Now that the continuing resolution funds the government through Tuesday, the Senate will have more time to debate before a government shutdown. Pelosi took pains Wednesday afternoon to remind reporters—and her own members—that the clock is ticking before funding runs out.
“Let’s grow up about this,” she said during a Wednesday afternoon press conference when asked by multiple reporters why so many members of her conference felt blindsided by the COVID appropriations included in the omnibus spending bill, which also reauthorizes the Violence Against Women Act and preserves the Hyde Amendment, among other legislative provisions.
“We have a deadline,” she added.
Pelosi lambasted reporters who questioned her about some House Democrats’ frustration with the bill’s late release, and said that compromise was required to advance the omnibus bill to President Joe Biden’s desk. “You think I could’ve gotten something in the bill as speaker of the House? No, because it takes 60 votes in the Senate.”
Wednesday’s infighting over COVID funding highlights the legislative hiccups that often accompany omnibus spending bills, which require bipartisan support to avert a government shutdown. “There’s always a blow up at some point during the process,” Progressive Caucus Chair Pramila Jayapal—one of the House Democrats who opposed the omnibus bill’s original COVID provision—told reporters Wednesday evening.
Long before Democratic infighting over COVID funding unfolded, for example, some Democratic and Republican members said they took issue with the defense-related portion of the omnibus bill.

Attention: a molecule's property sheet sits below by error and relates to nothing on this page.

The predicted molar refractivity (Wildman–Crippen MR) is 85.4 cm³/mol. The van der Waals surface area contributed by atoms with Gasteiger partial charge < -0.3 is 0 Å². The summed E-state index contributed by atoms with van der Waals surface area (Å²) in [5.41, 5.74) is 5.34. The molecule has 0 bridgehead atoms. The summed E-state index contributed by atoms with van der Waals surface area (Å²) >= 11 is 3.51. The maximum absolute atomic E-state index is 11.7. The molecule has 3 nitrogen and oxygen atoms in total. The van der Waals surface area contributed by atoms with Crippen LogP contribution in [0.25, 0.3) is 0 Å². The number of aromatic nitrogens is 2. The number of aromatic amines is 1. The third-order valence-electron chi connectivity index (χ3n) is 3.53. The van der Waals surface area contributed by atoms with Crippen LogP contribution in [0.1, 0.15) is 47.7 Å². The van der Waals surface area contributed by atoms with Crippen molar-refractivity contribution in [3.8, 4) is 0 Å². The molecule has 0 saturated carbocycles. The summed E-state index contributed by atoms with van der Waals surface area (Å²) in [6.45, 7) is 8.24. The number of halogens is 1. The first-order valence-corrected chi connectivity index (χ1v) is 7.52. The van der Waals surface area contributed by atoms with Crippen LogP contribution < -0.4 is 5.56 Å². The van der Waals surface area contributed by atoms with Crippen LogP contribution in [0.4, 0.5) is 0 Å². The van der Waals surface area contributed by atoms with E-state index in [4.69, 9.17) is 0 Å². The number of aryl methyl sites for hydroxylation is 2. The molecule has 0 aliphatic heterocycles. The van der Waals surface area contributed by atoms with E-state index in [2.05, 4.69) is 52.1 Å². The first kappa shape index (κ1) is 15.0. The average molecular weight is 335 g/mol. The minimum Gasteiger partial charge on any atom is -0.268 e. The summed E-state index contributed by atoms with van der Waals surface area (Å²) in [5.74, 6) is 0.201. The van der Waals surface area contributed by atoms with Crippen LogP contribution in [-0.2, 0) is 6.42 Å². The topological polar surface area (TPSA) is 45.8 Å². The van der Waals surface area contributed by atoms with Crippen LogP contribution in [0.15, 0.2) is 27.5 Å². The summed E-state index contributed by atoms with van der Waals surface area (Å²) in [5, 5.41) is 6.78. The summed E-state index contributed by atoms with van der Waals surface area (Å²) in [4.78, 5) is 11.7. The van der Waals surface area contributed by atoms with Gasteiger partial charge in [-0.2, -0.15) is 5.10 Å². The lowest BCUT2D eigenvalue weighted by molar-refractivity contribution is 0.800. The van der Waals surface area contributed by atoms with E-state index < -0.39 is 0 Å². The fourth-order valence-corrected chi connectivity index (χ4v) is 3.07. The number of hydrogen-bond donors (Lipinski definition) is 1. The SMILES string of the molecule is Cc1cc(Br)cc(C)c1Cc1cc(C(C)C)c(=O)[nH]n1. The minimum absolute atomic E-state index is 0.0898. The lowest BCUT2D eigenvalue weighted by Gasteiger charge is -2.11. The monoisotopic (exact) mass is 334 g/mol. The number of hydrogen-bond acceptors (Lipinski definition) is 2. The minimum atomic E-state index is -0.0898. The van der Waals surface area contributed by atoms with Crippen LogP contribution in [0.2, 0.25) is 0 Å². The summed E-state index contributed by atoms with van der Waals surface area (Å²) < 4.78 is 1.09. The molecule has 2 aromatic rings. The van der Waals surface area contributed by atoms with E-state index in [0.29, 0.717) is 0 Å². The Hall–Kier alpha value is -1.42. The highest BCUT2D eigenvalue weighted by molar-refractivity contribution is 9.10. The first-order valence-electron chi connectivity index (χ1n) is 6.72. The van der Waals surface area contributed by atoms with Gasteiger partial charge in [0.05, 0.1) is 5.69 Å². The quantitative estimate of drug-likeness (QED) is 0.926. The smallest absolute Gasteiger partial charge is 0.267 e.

“We have to have an honest discussion about the size and enormity of our defense budget, and more accountability within the Pentagon,” McGovern, who voted against the defense portion of the omnibus, told The Dispatch Wednesday morning.
Others walked into Wednesday’s legislative session unsure how they’d vote on that part of the bill. Democratic Rep. Jamaal Bowman—a member of the Progressive Caucus—said in an interview Wednesday morning that he was “concerned” with the defense spending figure negotiators settled on because it ended up being “much more than the president even asked for.” He ended up voting against the defense-related provision too.
“These are the kind of bills where you talk until the last minute,” Bowman said of both the omnibus and the Russia sanctions bill.
Last-minute impulses played out in the drafting processes that preceded all three bills, including the Suspending Energy Imports from Russia Act, which the White House reportedly tried to delay this weekend over concerns that banning Russian oil would cause American gas prices to spike even more. Pelosi pushed forward with introducing the bill anyway, and Biden issued an executive order the following day banning Russian energy imports. The bill passed the House in a 414-17 vote.
Also on Wednesday, the House introduced a $15.6 billion standalone coronavirus relief bill that includes $8.6 billion in unused coronavirus relief funds, none of which would dip into state or local coronavirus coffers. The figure is far below the $22.5 billion the White House had initially requested, but it’s still unlikely to win enough Republican votes to pass the Senate’s 60-vote threshold after it likely passes in the House next week.
In the meantime, Democratic leaders are projecting optimism about the fact that they were finally able to advance the omnibus beyond the lower chamber, even if doing so required some concessions to their own members. “For the first time in a long time, I believe we show just how government can work for working people once again and to achieve the betterment of humankind,” DeLauro said.